N2 - Background:Although diabetes is more common in HIV patients, the direct link between HIV and diabetes is unknown. Glucose abnormalities should be assessed among antiretroviral treatment (ART)-naive patients to reduce confounding by ART. We assessed diabetes status, insulin function and association with inflammation among Ethiopian ART-naive HIV patients.Methods:Among HIV patients initiating ART, we used glycosylated hemoglobin (HbA1c) and oral glucose tolerance test (OGTT) to define prediabetes and diabetes. Insulin during OGTT was determined to calculate insulin function, and C-reactive protein and 1-acid glycoprotein were used as same-day markers of inflammation.Results:Among 332 HIV patients, mean (SD) age was 32.9 (8.8) years, and 222 (66.9%) were women. None had known diabetes, but we found diabetes prevalence using OGTT and HbA1c to be 7.6 and 8.5%, respectively. C-reactive protein and 1-acid glycoprotein were positively associated with hyperglycemia and insulin deficiency, but not insulin resistance. We found poor correlation between traditional risk factors (age and anthropometry) and diabetes, but participants generally had low BMI and waist circumference.Conclusion:ART-naive Ethiopian HIV patients had a high prevalence of prediabetes and diabetes, with a poor agreement between HbA1c and OGTT. Diabetes was associated with inflammation, but not with adiposity and age. Diabetes was linked to insulin deficiency, rather than insulin resistance, which may represent a different entity than type 1 and 2 diabetes. This has implications for choice of drugs, when managing diabetes in African HIV patients.

AB - Background:Although diabetes is more common in HIV patients, the direct link between HIV and diabetes is unknown. Glucose abnormalities should be assessed among antiretroviral treatment (ART)-naive patients to reduce confounding by ART. We assessed diabetes status, insulin function and association with inflammation among Ethiopian ART-naive HIV patients.Methods:Among HIV patients initiating ART, we used glycosylated hemoglobin (HbA1c) and oral glucose tolerance test (OGTT) to define prediabetes and diabetes. Insulin during OGTT was determined to calculate insulin function, and C-reactive protein and 1-acid glycoprotein were used as same-day markers of inflammation.Results:Among 332 HIV patients, mean (SD) age was 32.9 (8.8) years, and 222 (66.9%) were women. None had known diabetes, but we found diabetes prevalence using OGTT and HbA1c to be 7.6 and 8.5%, respectively. C-reactive protein and 1-acid glycoprotein were positively associated with hyperglycemia and insulin deficiency, but not insulin resistance. We found poor correlation between traditional risk factors (age and anthropometry) and diabetes, but participants generally had low BMI and waist circumference.Conclusion:ART-naive Ethiopian HIV patients had a high prevalence of prediabetes and diabetes, with a poor agreement between HbA1c and OGTT. Diabetes was associated with inflammation, but not with adiposity and age. Diabetes was linked to insulin deficiency, rather than insulin resistance, which may represent a different entity than type 1 and 2 diabetes. This has implications for choice of drugs, when managing diabetes in African HIV patients.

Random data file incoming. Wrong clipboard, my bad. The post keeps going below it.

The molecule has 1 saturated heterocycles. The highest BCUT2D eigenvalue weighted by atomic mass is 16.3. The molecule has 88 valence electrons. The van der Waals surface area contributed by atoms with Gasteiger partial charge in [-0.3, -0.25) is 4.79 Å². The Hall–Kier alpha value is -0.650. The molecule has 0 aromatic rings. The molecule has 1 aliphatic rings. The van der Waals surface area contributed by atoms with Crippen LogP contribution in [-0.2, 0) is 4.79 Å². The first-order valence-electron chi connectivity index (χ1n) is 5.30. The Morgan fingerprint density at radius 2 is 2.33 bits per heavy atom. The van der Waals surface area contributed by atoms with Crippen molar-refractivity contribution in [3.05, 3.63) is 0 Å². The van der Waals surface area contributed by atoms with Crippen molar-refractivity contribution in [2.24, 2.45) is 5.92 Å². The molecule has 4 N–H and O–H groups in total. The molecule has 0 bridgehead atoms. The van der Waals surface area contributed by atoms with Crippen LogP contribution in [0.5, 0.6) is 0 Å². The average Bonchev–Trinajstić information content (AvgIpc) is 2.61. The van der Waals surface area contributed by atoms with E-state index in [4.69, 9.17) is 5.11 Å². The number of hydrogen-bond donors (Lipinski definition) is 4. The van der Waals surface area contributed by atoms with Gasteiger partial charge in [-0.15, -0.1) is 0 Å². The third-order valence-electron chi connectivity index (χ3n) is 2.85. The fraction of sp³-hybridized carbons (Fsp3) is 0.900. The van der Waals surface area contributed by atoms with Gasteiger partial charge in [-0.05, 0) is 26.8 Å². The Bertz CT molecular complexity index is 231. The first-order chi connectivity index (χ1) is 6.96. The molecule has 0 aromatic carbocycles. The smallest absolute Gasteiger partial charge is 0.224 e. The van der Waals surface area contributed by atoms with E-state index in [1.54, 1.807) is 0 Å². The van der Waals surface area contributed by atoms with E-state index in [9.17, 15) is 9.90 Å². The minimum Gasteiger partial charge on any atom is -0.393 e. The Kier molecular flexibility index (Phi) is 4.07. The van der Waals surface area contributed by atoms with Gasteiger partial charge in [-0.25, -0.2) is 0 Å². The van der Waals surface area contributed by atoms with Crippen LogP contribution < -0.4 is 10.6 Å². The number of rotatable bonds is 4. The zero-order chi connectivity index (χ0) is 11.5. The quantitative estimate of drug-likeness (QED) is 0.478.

KW - diabetes

KW - glycosylated hemoglobin

KW - HIV

KW - insulin deficiency

KW - insulin resistance

KW - opportunistic infection

UR - http://www.scopus.com/inward/record.url?scp=85069947237&partnerID=8YFLogxK

U2 - 10.1097/QAD.0000000000002249

DO - 10.1097/QAD.0000000000002249

M3 - Journal article

VL - 33

SP - 1595

EP - 1602

JO - AIDS

JF - AIDS

SN - 0269-9370

IS - 10

ER -

ID: 57584971